Newspaper Page Text
THE EVENING STAR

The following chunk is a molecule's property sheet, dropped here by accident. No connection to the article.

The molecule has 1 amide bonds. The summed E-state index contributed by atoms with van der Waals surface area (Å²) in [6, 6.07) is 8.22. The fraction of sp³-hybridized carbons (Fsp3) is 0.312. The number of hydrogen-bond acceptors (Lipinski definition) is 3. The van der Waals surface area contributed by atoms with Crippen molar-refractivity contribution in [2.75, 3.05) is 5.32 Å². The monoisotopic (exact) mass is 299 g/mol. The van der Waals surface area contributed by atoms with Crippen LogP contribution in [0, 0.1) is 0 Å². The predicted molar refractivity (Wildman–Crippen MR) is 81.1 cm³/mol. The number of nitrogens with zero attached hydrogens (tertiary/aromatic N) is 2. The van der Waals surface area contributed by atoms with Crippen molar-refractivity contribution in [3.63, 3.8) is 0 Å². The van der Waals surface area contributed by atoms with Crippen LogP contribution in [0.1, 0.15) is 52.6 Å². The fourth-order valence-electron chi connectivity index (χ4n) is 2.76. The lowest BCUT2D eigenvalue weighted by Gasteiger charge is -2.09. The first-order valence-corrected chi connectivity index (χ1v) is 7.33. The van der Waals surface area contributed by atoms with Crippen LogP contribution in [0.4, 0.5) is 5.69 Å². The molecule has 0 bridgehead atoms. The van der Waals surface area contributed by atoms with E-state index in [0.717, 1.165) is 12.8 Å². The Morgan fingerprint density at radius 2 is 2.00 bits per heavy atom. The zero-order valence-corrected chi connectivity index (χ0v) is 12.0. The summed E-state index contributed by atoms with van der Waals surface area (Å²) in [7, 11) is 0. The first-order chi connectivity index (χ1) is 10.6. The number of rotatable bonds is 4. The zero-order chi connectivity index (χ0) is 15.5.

With Sunday Moraine Cditlaa THEODORE IV. NOTES. Editor WASHINGTON. D. C. MOVDAT.April IB, 19S8 The Evening Star Newspaper Company Mala OSes: 11th St. and Pennsylvania Ava. Naw York Office: 110 gait 4Snd St. Chtcaeo Office: 435 North Michigan Ava. Delivered by Carrier—City and Suburban ■tegular Editiaa Evening and Sunday 05c per mo. or lSc per week The Evening Star—.«Sc per mo. or 10c per wees The Sunday Star___6c per copy Night Final Edltisn Night Final and Sunday 8tar.-_.70c per month Night Final Star-..65c per month . Collection made at the end of each month or PhCohnc'^tionOari‘,V000“y by m*U 0r ttl" Rate by Mail—Payable in Advance Maryland and Virginia Daily and Sunday—l yr., $lo.U0; 1 mo., «3e Daily only-1 yr.. $n.00; l mo.. 600 Sunday only-X yr„ $4.00; 1 mo.. 40e All Other States and Canada Daily and Sunday.l yr., $12.00; 1 mo.. $1.00 Daily only-1 yr_ $8.00; 1 mo., ?6e Sunday only-X yr.. $5.00; X mo. 600. Member of the Associated Press The Associated Press U excluaively entitled to the use for republication of all news dispatches Cleaned to it or not otherwise credited in this *',so’’J* locsl news published herein. Ail risnts of publication ol special dispatches herein also are reserved. Pax Mediterranean. As a disillusioned world recalls the Nine-Power Treaty, Locarno, Lausanne, Stress, the Kellogg Pact and other post war devices designed to nurture that fragile plant known as world peace, it will not incline to ascribe millennial Importance to the Anglo-Italian agree ment, the latest product of European statecraft in the precarious realm of International appeasement. Fashioned primarily to extract the gunpowder with which Italo-British relations have been charged, the accord signed at Rome Saturday night is heralded as the fore runner of a far wider European new settlement to embrace Great Britain, France, Italy. Germany and Poland. The new’ Daladier government will move this week to rebuild France's fences with Mussolini, on the broad lines of Britain's arrangement with him. There upon, as Poland's ally, the French would Beck to bring Warsaw within the orbit of a five-power compact looking to gen eral continental security. In the lan guage of a currently popular song, it's “Nice Work If You Can Get It.” The power-wielders on the Thames, the Seine and the Tiber evidently think the effort Is worth making. The Chamberlain Mussolini bargain is a constructive and commendable start along a path thickly 6trewn with difficulties and clashing ambitions. undisclosed in the document initialed by Ambassador Earl Perth and Foreign Minister Ciano, but clearly underlying its text, is the hope dormant in both British and Italian breasts that the treaty will sap the Berlin-Rome axis of much, if not all, of its potency. It aspires at least to minimize its nuisance value as a war-menacing contrivance. Hitler is to go to Rome in May. He will receive a spectacular welcome, if for no other reason than to give Fascist politi cal showmen a chance to prove they can put on as good a circus as the Nazi Barnums staged when Mussolini was in Berlin. But that it will be the sour wane of disenchantment and resentment In which II Duce will toast Der Fuehrer is not to be doubted. Anschluss has Intervened since Hitler's visitation was arranged. Tens of thousands of Ger man troops are now garrisoned at the Brenner, gazing gloweringly at their "national comrades” living a minority existence in the Tyrol under the fasces Instead of the swastika. Amid all the red fire which w'ill illuminate the Capitoline Hill while Hitler is in town, Italian indignation, hot, though un expressed, will flame over the German military occupation that ensued in Aus tria, instead of the simple “racial” union Which Hitler supposedly projected. Thus Britain, which is spending $7,500,000,000 on arming against the aggressor powers, has every reason to expect that Mussolini now welcomes an entente with once profldious Albion as a useful foil against an insatiable, East bound Germany. The British, on their part, acquire in Italy a potential friend in case of Nazi pretensions, colonial or otherwise, inimical to empire interests. Of immediate concern in their give-and take arrangement is British recognition of the Ethiopian conquest, Italian re nunciation of territorial, political or economic aims in Spain, and mutual acknowledgement of “vital'1 and “essen tial” interests in the Mediterranean and contiguous areas, including the Suez Canal. Mr. Chamberlain, whose policy of trafficking with the dictatorships was recently rebuked in a London parlia mentary by-election, doubtless hails the “realistic” Italian pact as a vindication Of his program. Should II Duce’s word turn out to be as good as his bond, such hopes may prove to have been well founded. There is one angle of non European significance. Some of the Prime Minister’s detractors contend that proud Britannia has been blackmailed into an agreement with the upstart of Rome. It can be counterclaimed with equal consistency that the Pax Mediter ranean liberates British policy and sea power for a firmer hand in the Par East. Thus events of the week end may eventually undermine not only the Rome-Berlin axis, but the Rome-Berlin Toklo axis as well. Unity of the Americas. Those leaders who are directing Europe along paths of aggression must be struck hy the regularity with which President Roosevelt utilizes each new occasion to emphasize that the United States, in common with its sister republics to the south, will not suffer the extension of their activities to this hemisphere. The President's latest warning, in a Pan-American Day address to the gov erning board of the Pan-American Union, that the American republics will not permit their peace "to be endangered from aggression coming from outside of our hemisphere” not only reaffirmed the Monroe Doctrine, but declared the joint responsibility of all the American nations in repelling attacks from outside this hemisphere. He also echoed the appeal broadcast to all Latin Americans the preceding evening by the American Ambassador to Peru, Laurence A. Stelnhardt, for a united front of the Americas against Old World "predatory forces” and for a marshaling of "public opinion in our hemisphere against those who still be lieve the law of the Jungle is man’s destiny.” Despite the decriers of inter-American unity and solidarity—whose arguments spring from diversities of race and social characteristics—there is undeniable unity of interest and of purpose between all the peoples of the 21 American republics. They have a common Interest in the maintenance of free government and democracy as well as economic prosperity and social order. “We have learned in this Western Hemisphere syhat com munity of interest really means,” Presi dent Roosevelt said. They all have a common purpose, albeit in greater or less degree, to bequeath to the next gen eration. as Ambassador Stelnhardt put it, "a civilization which will be fit for our children to live in.” That some of these peoples fall to recognize their true interest, that some of them may have been lured away from their purpose in life does not detract an iota from the need of each to depend upon the support of all in the face of common menaces. Welcome, D. A. R. The annual Congress of the Daughters of the American Revolution brings to Washington a representative cross section of the womanhood of the Nation. Patriotism prompts the gathering, and the whole population of the United States may be benefited by the program arranged for it. Especially in recent years there has been a growing need for a quickened and more active love of country. Too many citizens have fallen into the habit of thinking expediently, forgetting their traditions and the welfare of their neighbors in their anxiety for them selves. A new psychological pattern has been established. The essential phi losophy of the founding fathers, ex pressed in the Declaration of Inde pendence and in the Constitution, has been threatened by alien doctrines, plausible but dangerous. It follows that the D. A. R. may render a distinctive service to American civilization by a militant reaffirmation of an idealism which recognizes no parties, no political organizations, no group interests, no class or sectional causes. If It does nothing else, the 1938 Con gress will remind the Nation of its history. Much good should accrue from mere mention of the glorious past. The notion that democracy was a failure from 1778 to 1933 richly deserves correc tion, and the D. A. R. is possessed of the knowledge, the experience and the power required for the task. Public attention, perhaps as never be fore, will be centered on this week's assembly in Constitution Hall. There must be many who will hope that it will bring forth a renaissance of practical patriotic sentiment, a new and irresist ible dynamic for the institutions and the processes of freedom. Forced Laughter. There may be some merit In the Idea of the Pollyanna-Ilke “little business men” in Seattle who think that “what this country needs” is more laughs. But tired—and Government-harassed —business men will be inclined to smile, cynically, at the suggestion that we add a National Laugh Week to our calen der, already crowded with such things as Eat More Cheese Week and Buy More Prunes Week. The Seattle mer chants have, nevertheless, gone so far as to form a so-called National Laugh Club and mapped a pretentious program calling for the organization of Laugh Lodges throughout the country. The club's crest, it is announced, will be a Grade A grin, from ear to ear. Its mascot will be Little Audrey—the girl who laughed and laughed—remember? Its proposed Laugh Week slogan will be “Laugh it off.” "There's too much tension and moan ing,” organizers of the club said in ex plaining its existence. Then, coming to the crux of the group's aims, they added: "We’ll not only laugh at the things gen erally considered funny; we’ll laugh at the things at which we usually grumble.” Among the items listed to be laughed about, perhaps a little hysterically, are Inequities of law and justice, taxes, un ethical business and scarclty-makes plenty theories. Washington, being the source of such subjects, should be a fer tile field for a Laugh Lodge organizer. The tum-the-other-cheek philosophy behind the plan, however, may have a boomerang effect. Natural laughter, like many other human activities, may be a psychologically sound escape from unpleasant circumstances. But forced laughter not only probably has a bad effect on the laughee, but unquestion ably produces a jittery reaction in those who are forced to listen. The whole Laugh Week Idea seems destined to be dismissed with a horse laugh. Play Ball! It is reassuring in a world filled with weighty affairs such as deficits, unem ployment and warfare to have the opening day of the baseball season roll around. This old American custom does much more than provide entertainment, rec reation and curbstone arguments. It helps keep up morale. Bo long as the umpires yell “Play ball” every April as the big league season starts, there is a feeling that the stars are still In thsir course* and all is right with the world somehow. Surely the times cannot be so terribly out of Joint if “Bucky” Harris and his boys are out at Orifflth Stadium helping the President start the 1938 pennant race in traditional fashion. Judging by the team’s showing in the Southland, Washington will not figure in the World Series this year. But that has not prevented the opening game from being a "sell out.” And despite the dire predictions of the sports writers, ^ apparently well-founded, that the Na tionals will finish no higher than fourth, and perhaps lower, hope springs eternal in the baseball fan’s breast. Is not “Bucky” Harris, the one who piloted Washington to the peak in 1924, at the helm again? Of course he may be handicapped by a none-too-strong pitch-* ing staff and some veterans who surely Will not be able to play in the' big leagues much longer, but why let such things cloud April pennant dreams? Besides, who cares about pennants? The important thing is that the Ferrells and Weaver and Simmons and Goslin and Bonura and the rest are “doing their stuff’’ today. What a welcome change from the doings of a lot of stuffy old Congressmen! The word “goofy” is hilariously em ployed by a Senator, Rush Holt. Sena tor Guffey may note the application of letters with a grim realization that en forced idleness is dangerous to a man who ought to be legitimately employed in seeking jobs for an active constituency. When Mr. Holt says “goofy” he is sure to be suspected of drifting into the influence of the pun. Illustrations are generously employed to depict the beauties of race horses. A horse is a splendid creature and is some times more successful in engaging ad miring attention than some of the fash ion models so liberally displayed with him in print. » _ _ More blossoms will soon be in evidence around the waters of this city's cele brated and beautiful parkway. The scene continues to be attractive and in teresting despite the fact that it has nothing to do with elections or primarys. Other cities have their automobile problems, but none of them compare with those of Washington, p. C., where every citizen of the United States feels himself entitled to be treated as a guest worthy of the highest consideration. A girl eluded a bandit at Four Corners, Md. She is eighteen years old. She ran a mile through the woods and demon strated that the athletic training made available to her in school has asserted its usefulness. Mr. James Farley will compliment the great aviation iftventor Orville Wright on Saturday night. His subject will be one in which a favorably impressed au dience will leave him little chance for any but the happiest references. Numerous country theaters are already In contemplation with every assurance of hearty co-operation. What becomes of all the shows built up in imagination is another question for the mystical querist. Hollywood has had various shocks from high water, but the press agents are happy and Industrious while the public regards their efforts with confi dent pleasure. Shooting Stars. By PHILANDER JOHNSON. The Eternal “Why!” They tell us naught Is made in vain; And maybe this is so. The heat, the cold, the wind, the rain, Each has its use, we know. But why are whiskers waving light? And why are mice and rats? And why are monocles, so bright? And why are funny hats? And why are books nobody reads? And why are earthquake shocks? And why are flaunting noxious weeds? And why are fancy socks? They say that naught is made in vain. We wonder with a sigh Why man is moved thus to complain And make inquiry, “WHY?” Splendor Subordinated. “Some splendid minds are never heard from,” exclaimed the student. “This fact,” said Senator Sorghum, “is due to the habit some of us have of putting enough gray matter into a checker game to conduct a serious en terprise.” Handicap. “Beauty of sound is always desirable," remarked the idealist. "True,” said Miss Cayenne. “Yet a man always handicaps himself a little when he parts his name in such a way as to make It sound like a piece of poetry.” “He who worries about the weather cannot be called unfortunate,” said Hi Ho, the sage of Chinatown, “unless it exerts a direct Influence on his prospect for food.” Ancient Rule. There must be some to disagree As forth we try to go; On earth or on the billowy sea We’re asking, "Friend or foe?* And how so e'er the battle swings With courage so sublime, You still will hear the man who sings, "Twill be my turn, next time.” Personal Motive. "Your town must be fond of art to have so much statuary.” “No,” replied the suspicious person. "One of the aldermen is interested in a marble quarry.” "We’kin silence Satan wif a hymn,” said Uncle Eben, “unless he brings along enough ragtime perfessors to drown out de mwta." President Is on Right Track In His Economic Planning To the Editor ol Thf Star: Intense as is the position of The Star as to the President’s message, I know you will permit an emphatically dis senting view: 1. The fact that a year ago, at the height of the recovery program, there were about the same number of un employed as there were in 1932 indicates that we are in a shrinking economy— that is, the machine is replacing man power and monopoly is keeping the floor of prices too high. The first named substitution of machine for man power at a rapidly accelerating rate—we are not now in a position to attack, or at least an effective method of attack has not been devised; the second, impairment of purchasing power by an increasingly higher floor of prices can, of course, be curbed by stricter regulation of monop olies. “yardsticks'’ like the T. V. A., etc. 2. If, under this shrinking economy, purchasing power is to be revived at all, it must be done by Government spend ing. The quickest and most effective way, of course, would be by some pro gram like the old C. W. A., but for any steady revival of the long pull, P. W. A. and W. P. A. otter the best possibilities. However, for every extra man the Gov ernment puts to work by "priming the pump,” business will take out of em ployment through the amazing advance of machine substitution for man power. Theiefore, the President's plan is sub stantially a very moderate one, and its chances for success are moderate and largely dependent <a> on the control of monopolistic prices, and (b) the degree to which the added purchasing power can be directed to the groups which most need it. But let us never forget one thing; it is possible to have recovery, and a far greater recovery than in 1936, and still have 12.000.000 men out of work. I don't know whether the President recognizes this. If he does, then he should be de voting his attention to a heavier pro gram of taxation. For if business, through accelerating technological ad vances and monopolistic prices, cannot increase employment—and obviously it cannot—then Government must do so. To do this, we must become reconciled to embarking on a permanent program of public works, financed by increased taxation. And in this program of in creased taxation two things are neces sary ; <a> The Government, must not pay interest on its own credit. For example, the interest on the $20,000,000,000 debt contracted since the New Deal is $600. 000.000 yearly. A central government bank, advocated by Andrew Jackson, John Tyler and Daniel Webster, the principles of which have been embodied in a monetary control bill Introduced by Representative Binderup of Nebraska, and which has the support of more than 130 Congressmen, should be carefully studied. <b> Higher taxes in all brackets, espe cially from $5,000 up. must be brought into closer parallel with those of Great Britain. A careful study of the whole British taxation system would disclose interesting lessons for us. Finally, let us not deal in such balder dash as that given out by Representative Taber of New York. Says Oracle Taber; "You can't prime the pump when the ^vell has gone dry." Here we are, the richest country in the world—richest in resources, and it is intimated the well is dry! The President is on the right track. He is entitled to the thanks of the American people. My only complaint is that he was a little slow about it.. But when he does move—bov, does he go! HUGH RUSSELL FRASER. 1 » » - — Misinformation in Jay Franklin’s Column To thf Editor of The Star: The amazing amount of misinforma tion in the column “We. the People.” which appeared in Tlje Star, April 14. 1938. prompts me to offer a few of the more obvious corrections. Contrary to the evidence. Mr. Jay Franklin claims that “the non-interven tion agreement is designed * * * to give to France and England a monopoly in supplying the Loyalist government with the means of defense.” In point of fact, as Capt. Anthony Eden stated in the House of Commons on October 31, 1937, the official figures supplied by the Soviet government show "Spain is now Soviet Russia's third best customer.” Mr. Eden, at that time for eign secretary, added that more war material was reaching Barcelona and Valencia than was arriving in insurgent or nationalist Spain. Furthermore, it is evident from news dispatches by George Axelsson and Hanson W. Baldwin, appearing in the New York Times, April 13, 1938, that the enormous quantity of bombing planes and tanks recently shipped across the Franco-Spanish frontier, although marked “agricultural machinery," is in reality war material “of Russian manu facture or design.” It is surprising that Mr. Jay Franklin should be unfamiliar with these facts which can easily be verified by a number of other reliable news sources. Finally, it may be helpful to point out that Mr. Jay Franklin does the cause of religious liberty in the United States no service by parroting the odious phrase of Hitler and Goebbels, “political Cathol icism." A cursory knowledge of the literature of this subject will indicate that a num ber of well-informed, patriotic Protestant editors, diplomats and educators have publicly expressed their preference for the nationalist regime of Gen. Franco. Among these true liberals I am able to mention the following: * The Hon. Ogden Hammond, former United States Ambassador to Spain; the Hon. Irwin Laughlin, former United States Ambassador to Spain; the Hon. W. Cameron Forbes, former Governor General of the Philippines; Mr. Ellery Sedgwick, editor of the Atlantic Monthly; Mr. Gault MacGowan of the New York Sun; Mr. H. L. Mencken, editor of the Baltimore Evening Sun; Prof. Robert Davis of the history department of Mid dlebury College, Vt.; Prof. James Lowe of the Georgetown University School of Foreign Service, and Dr. A. Hamilton Rice, director of the Archeological In stitute of Harvard University. This enumeration, which could be greatly expanded, sufficiently proves the faulty assumptions upon which Mr. Jay Franklin’s column rests. JOSEPH F. THORNING, Chairman, Department of Social Sciences, Mount St. Mary's Col lege, Emmitsburg, Md. Maryland Politics and The Reorganization Bill To the Editor ot The Star: I was surprised at the statements of Mr. Eugene Casey at the Young Men’s Democratic Club of Montgomery County as appeared in Washington newspapers on Wednesday, April 13, stating that all citizens who sent telegrams against the reorganization bill were backed by Wall Street or Liberty Leaguers. I wish to state that my friends and I sent telegrams to the Senators and Representatives of Maryland, against the bill, and we are not tied to any or ganization. The reason we opposed the bill Is haeauaa if the Mil was paaaad all parsons THIS AND THAT BY CHARLES B. TRACEWBLL. It will help the bird watcher In the amall garden if he has a list of the approximately forty songsters most likely to be heard and seen in it. What are the birds actually observed in a local yard, as distinct from the scores and scores of species pictured in the big bird books? Looking through those large volumes, while a delightful occupation, is some thing like hunting for that proverbial needle in the haystack. It is needless, too, in most cases, for only about forty species come to most gardens hereabouts, and you will have to look sharp to identify that many in a year's time. We are speaking, of course, of the average observer, and not of the pro fessional ornithologist. * * * * In the main, here are the birds you may look for from now on, with their lengths given in inches: Hummingbird, 34; Maryland yellow throat. 44; goldfinch, 5; house wren, 5; Carolina wren, 5; black and white warbler, 54; chickadee. 54; brown creeper, 5'!; English sparrow, 54 ; indigo bunting, 54; nuthatch, 6; tufted tit mouse, 6; junco. 6; purple finch, 64; oven bird, 6 4 ; pewee. 64 ; song sparrow, 64; downy woodpecker, 64; fox spar row, 64; bluebird, 7; scarlet tanager, 7; barn swallow, 7; white-throated sparrow, 74; yellow-breasted chat, 74; wood thrush. 74; Baltimore oriole, 8; towhee, 8; starling. 8; cowbird, 8; catbird, 84; cardinal, 84; hairy woodpecker, 94; red-bellied woodpecker, 94; robin, 10; mockingbird. 10; brown thrasher, 11; flicker, 11; bluejay, 114; pigeon hawk, 11 to 13; dove. 124; purple grackle, 124; pigeon, 16; crow, 194. * * * * If you see a bird and don’t know what it is, the chances are that it is one of the above. A word needs to be said about the so-called standard lengths. The orni thologist regards these as being taken from the tip of the bill to the end of the feet, stretched out behind. A bird ordinarily is not seen In such an attitude, but the measurements are helpful in a comparative way. The English sparrow and the robin are known to every one, and so may be taken as standards. Others birds are either smaller than an English spar row, or larger; and. if larger, then how much larger are they, and how do they compare in size with a robin? Once the would-be bird identifier has solved these small problems to his own satisfaction, all he has to do is decide as best he can how long the strange bird is, and then look over his list. This will be a big step toward Iden tification. * * * * It must be made clear that this list is by no means iron-clad, either as to Inclusion or exclusion. Some of the species given here may never come to your garden, wherever it is. Some that are not given may arrive, almost any morning. The list Is offered as a probability, to save time in looking up a strange bird. Used in this way, It will prove a real help. * * * * One has something else to do, of course, besides watch birds. It may be that many more species than enumerated came to one nearby Maryland garden in eight years, but if they did we did not see them. The oven bird, for instance, was never seen but once, in September two years ago. The cowbird, similarly, was a one time visitor. We were very fortunate to see the beautiful indigo bunting. What was that piece of blue paper doing on the driveway? It was no blue paper, however, but the bunting, whose color resembles that of the paper which commonly comes wrapped around ab sorbent cotton. * * * * Some of these birds live here the year ’round; others come from the South at times well knowif to bird lovers— the male wren April 15, and the female a few days later; the wood thrush usually on April 28; the bluebird on March 15. or thereabouts; the robin early in March, or even February. The scarlet tanager usually gives one only a glimpse, almost always in the trees, where its feathers strike one as much "redder" than those of the more friendly cardinal, which stays with us the twelve months through. The Baltimore oriole may select A bough hanging out over the garden, and if she does, you will see one of the most beautiful bird nests in the world. The little Maryland yellow-throat and the yellow-breasted chat will not be seen more than a few times during the sea son, and usually in shrubbery. Keep the English sparrow well in mind. No matter what any one thinks of him, he is the key-bird of the garden; all birds are to be measured against him. and, once the size is determined, the list to be searched is not even forty songsters. We hope no one will dispute the inclusion of the crow; scientifically, according to his syrinx muscles, he is a songbird; actually, his call from the sky is mellow. WASHINGTON OBSERVATIONS BY FREDERIC WILLIAM WILE. BPhind the scenes of purely domestic strife over pump-priming and taxation, a diplomatic battle royal is raging at Washington over the question of lifting the embargo on arms for Spain. It's been in progress for several weeks. Unable, as it appears, to make any dent on the State Department and the White House through the regular channel of Ambassador de los Rios, the distracted Loyalist government seems to have de cided to employ highly placed American politico-legal talent to bring pressure on the administration. To that end, according to circumstantial reports just published for private circulation, Spain drafted the services of two prominent Washington lawyers. At first it engaged a formerly potent figure in the New Deal and later a retired Democratic Ambassador. So far. even the earnest efforts of.these influential advocates have not availed to budge President Roosevelt and Secretary’ Hull from the position consistently maintained throughout the Spanish conflict—a cast-iron embargo on war supplies to either belligerent. The Loyalists yearn to have the American prohibition lifted, not only because it would permit shipments from the United States, but because, it's believed. Great Britain and France might be induced by our example to remove their bans on munitions for Madrid and Barcelona. * * * * Eleven college professors, students, teachers and journalists have just joined in a public appeal to the Washington Government immediately to grant the Spanish request. ‘‘Such action," the petitioners assert, “is essential not only to save the democracies of Europe, but to protect our own democracy and to safeguard us from imminent Fascist assault on democracy in Mexico and South America." Commodore L. E. O. Charlton, formerly British Air Attache at Washington, an eye-witness observer of the Spanish war, has just sent this word to American Loyalist sympathizers: “Because of the overwhelming superiority of up-to-date war material placed at Franco's disposal by the totalitarian states, he has been able to break down Republican resistance on the Catalonian front in an endeavor to separate that province from the rest of Loyalist Spain. But the struggle is by no means over. The time is now ripe for a counter at tack by the people's army, since insur gent commounications are unduly ex tended and their forces disorganized after so much open fighting. There is still a possibility that the tide will turn again in favor of the republic if the leadership is wise. There is no im minent danger of a debacle, and during the ensuing months a great deal may happen to change the outside com plexion of affairs.” * * * * Mrs. Roosevelt, without wish or sanc tion on her part, finds her name occasionally announced in a manner indicating to the uninformed that the President's wife is a “Lucy Stoner.” Advance notices, and even programs of meetings at which the First Lady is to speak, frequently describe her as “Mrs. Eleanor Roosevelt.” She prefers being called “Mrs. Franklin D. Roosevelt,” not having been emancipated into the habit of scorning to use the name of the man she married. The Secretary of Labor, Frances Perkins, who is Mrs. Paul Caldwell Wilson, is a “Lucy Stoner.” * * * * Overseas Writers, Washington’s select bowing down on their knees to the New Dealers would receive jobs and those opposed would lose their jobs without regard to efficiency or saving to tax payers. We suggest a “New Deal” ticket in the fall elections in Montgomery County. We believe the ticket would get quite a socialistic and communistic vote.* If we have to vote for President Roose velt’s philosophy as Mr. Casey states, on the Democratic ticket in Montgomery County, and not for men to run the county in an efficient manner, then we shall have to vote the Republican ticket. It is our strong belief that Mayor Jackson will be our next Governor and Senator Tydings will be re-elected Sena tor, as he is one of the best on the Hill, and we shall use our best efforts to see that this ticket is elected. CLARENCE H. SMALL. club of newspaper men of international experience, is host at luncheon today to two of its own members, Franklyn Wait-man <35 > and Charles Michelson *69>. who will presently be hurling high explosive at each other as publicity direc tors. respectively, of the Republican and Democratic National Committees. Both men degenerated from reporters into po litical press agents. Waltman has Just left the Washington Post and Michelson. long-time Washington correspondent of the old New York World, resigned that post, a couple of years before its collapse, to collaborate with John J. Raskob and Jouett Shouse in "smearing'’ the Hoover administration and eventually bringing it down in ruins. Waltman's job. pre sumably. is to do likewise to the Roose velt. regime. In the G. O. P. service, he becomes a colleague of another well known Washington ex-newspaper man, William Hard. Until recently, executive assistant to Chairman John Hamilton, "Bill" is now attached to Dr. Glenn Frank, chairman of the Republican Policy Committee, at Chicago. * * * * Apropos the recent retirement of Ambassador Hoffman Philip from the foreign service, a grand story is told of some red-blooded action by him during the World War. while he was counselor of the American Embassy at Constan tinople. He was also in charge of allied interests at the Sublime Porte. About the time the British army and navy were making their ill-starred attack on the Dardanelles and facing stubborn Turkish reistance organized by the fa mous German general, Liman von San ders. Constantinople figured that the British operations at Gallipoli might be checked or even abandoned if several thousand Tommies in Turkish captivity were interned at the Straits, where they would come under fire of their own guns. When Hoffman Philip heard of this fiendish plot, he quietly informed the Turks that if any British prisoners were sent to the Dardanelles, he'd go with them. The plan was dropped. Mr. Philip, native Washingtonian, was Ambassador to Chile and previously Minister to Persia and Norway. * * * * From one of the leading matadors of the House of Representatives, who played a prominent role in smashing the re organization bill, comes this revealing observation: “All I did was to try to be useful, as Congress moves into normal constitutional responsibility in preserv ing proper co-operative relations with the President. That is some job." * * * * Next Wednesday afternoon, April 20, has been set aside for Senate memorial services for the late Joe T. Robinson of Arkansas, majority leader, who passed away last July. Speeches will be made by Senators Caraway and Miller of Arknasas, Barkley of Kentucky, McNary of Oregon. Borah of Idaho, Bailey of North Carolina, Byrd of Virginia, Byrnes of South Carolina, Connally of Texas, Guffey of Pennsylvania, Harrison of Mississippi, Hatch of New Mexico, La Follette of Wisconsin, McKellar of Ten nessee, Pittman of Nevada and Vanden berg of Michigan. Legislative business will be suspended while the memorials on the “life, character and public serv ice" of the much-beloved “Joe” are being delivered. * * * * Herbert Putnam, librarian of Congress, has informed Mrs. Virginia White Speel, veteran Republican national committee woman for the District of Columbia, that the Library will welcome for tempo rary exhibit the original of the letter, in her possession, addressed by President Ulysses S. Grant to Gen. White, Mrs. Speel’s father, with reference to a third term in the White House for the Union generalissimo. Extracts from the letter, never before made public, were repro duced in this column last winter. The Library of Congress, in malting an ex ception for the document, evidently feels it deals with a matter of widespread current public interest—the wisdom of a third presidential term. (Copyright, 19.38.) Congressional Pep. Prom the Indianapolis Newt. There is not a dull moment in Con gress nowadays, which must leave the dull members somewhat dated. ANSWERS TO QUESTIONS By FREDERIC J. HASKIN. A reader can get the answer to any question of fact fry writing The Evening Star Information Bureau, Frederic J. Haskin, Director, Washington, D. C. Please enclose stamp for reply. Q. What is the most traveled highway in the United States?—E. G. A. The American Automobile Associa tion says that United States Highway No. 1 in the vicinity of New York City has the heaviest traffic. Q. Who said that the Government cannot be ruined by one administra tion?—T. R. A. Abraham Lincoln said: “While the people retain their virtue and vigilance, no administration, by any extreme of wickedness or folly, can very seriously injure the Government in the short space of four years.’’ Q. How long does It take the sun’i heat to reach the earth?—O. R. A. It is estimated that it requires only about 499 seconds for the light from the sun to reach the earth. Q. Who won the award in the Metro politan Opera auditions over N. B. C.?— L. M. A. John Carter and Leonard Warren, both of New York, were chosen in the final audition and rereived contracts with the Metropolitan Cpera Co., silver plaques, and checks for $1,000. Q. Is there a large amount of salt in the world or could the supply be ex hausted?—W. M. A. The quantity of available salt seems inexhaustible. It occurs in practically every country. About 20 million tons is produced and consumed annually in the world. Of this amount, about seven mil lion tons is produced in the United States. Q. How was P. T. Barnum's famous elephant, Jumbo, killed?—F, W C. A. Jumbo, the famous African ele* phant, was killed on September 15. 1885, on the Grand Trunk Airline track, half a mile east of St. Thomas. Ontario. His keeper was leading him along the track when a freight train came up behind unnoticed and ran him down. Jumbo was injured so badly that he died in 30 minutes. His value was estimated at $300,000. Q. For whom is the new United States destroyer Warrington named?—F. W. T. A. The vessel is the second destroyer to be named Warrineton in honor of Commodore Lewis Warrineton. U. S. N„ who received the thanks of Coneress and was awarded a special medal for his distinguished service in command of the U. s. Corvette Peacock during the War of 1812. Q Please give the names of soma class B medical schools.—W. J. A. According to the American Medical Association, there are no class B medical schools. Q. What is the name of the flyer who brought back the bodies of Will Rogers and Wiley Post?—L. E. K. A. Joe Crosson. ace pilot of the Far North, brought the bodies of Will Rogers and Wiley Past, back to the United States from Alaska. Q Who is coach of the Washington Redskins?—A. A. A. Ray Flahertv is the coach of this professional football team. Q. Are there any streets In Paris named for famous Americans?—L. M. A. Among those so named are the Rue Washington. Rue Franklin. Rue Lincoln. Avenue du President Wilson and Avenue Myron T. Herrick. Q. Why is De Witt Clinton's likeness on tobacco tax labels?—M. D. A. De Witt Clinton advocated the construction of the Erie Canal. The canal became a political issue and Clin ton was elected to the governorship of New York on the strength of it. In the first year of his third term. 1825-1828. he opened the canal for navigation. As a mark of honor his name was used on the revenue stamp on cigarette packages. The New York delegation in Congress requested that Mr. Clinton be honored in that manner. Q. What is the origin of the word rodeo?—E. J. R. A. It is derived from the Spanish word "rodear,” which means to encompass. Q. Did scalping originate with the American Indians?—R. S. L. A. The practice of scalping is not primarily an Indian one as it has been noted among the ancient Scythians as far back as the time of Herodotus, nor was it known to all the American tribes of Indians. The spread of the practice of scalping in the central and western parts of the United States was a result, of the encouragement in the shape of scalp bounties offered by Colonial gov ernments. Q. What has become of "Prince Mi chael Romanoff?"—C. J. A. Harry Gerguson is now in Holly wood. where he had a small part in a recent motion picture. He is also'writing a book of memoirs. Q. What State leads in the per capita consumption of wine?—E. W, G. A. In 1937, California led with a per capita consumption of 3'3 gallons. Louisiana was second with 1.5777 gallons per person. Q. How many vibrations a second are made by the wings of a fly and a bee?— J. C. K. A. The fly’s wing vibrates 330 times per second while the vibration of a bee's wing is 190 times per second. Q. In what State is there a large statue of Dr. Sun Yat-sen?—E. J. A. An enormous steel and granite statue of the father of the Chinese Re public has been erected in Chinatown, San Francisco. Q. Is Albuquerque, N. Mex., a travel center?—R. B. L. A. There are twenty-seven transconti nental and State trains w-hich stop at Albuquerque daily. Eight airplanes a day come in at the Mesa Airport and trans continental motor traffic is routed through the city, which has always been a mecca for tourists. Q. Who founded the International Red Cross?—R. s. A. The idea which is associated with the Red Cross had its origin in a pub lication of Henri Dunant's at Geneva in 1862. He had witnessed the bloodshed in the Italian war and gave an account of the wounded left dying on the field for lack of medical care. An international convention was called In Geneva in 186i and there the fundamental principles of the Red Cross were laid down. After overcoming enormous difficulties the Swiss Federated Council was induced to call a diplomatic council. On August 8, 1864, the Geneva convention, so called, laid down certain principles ta which almost all countries now adhere.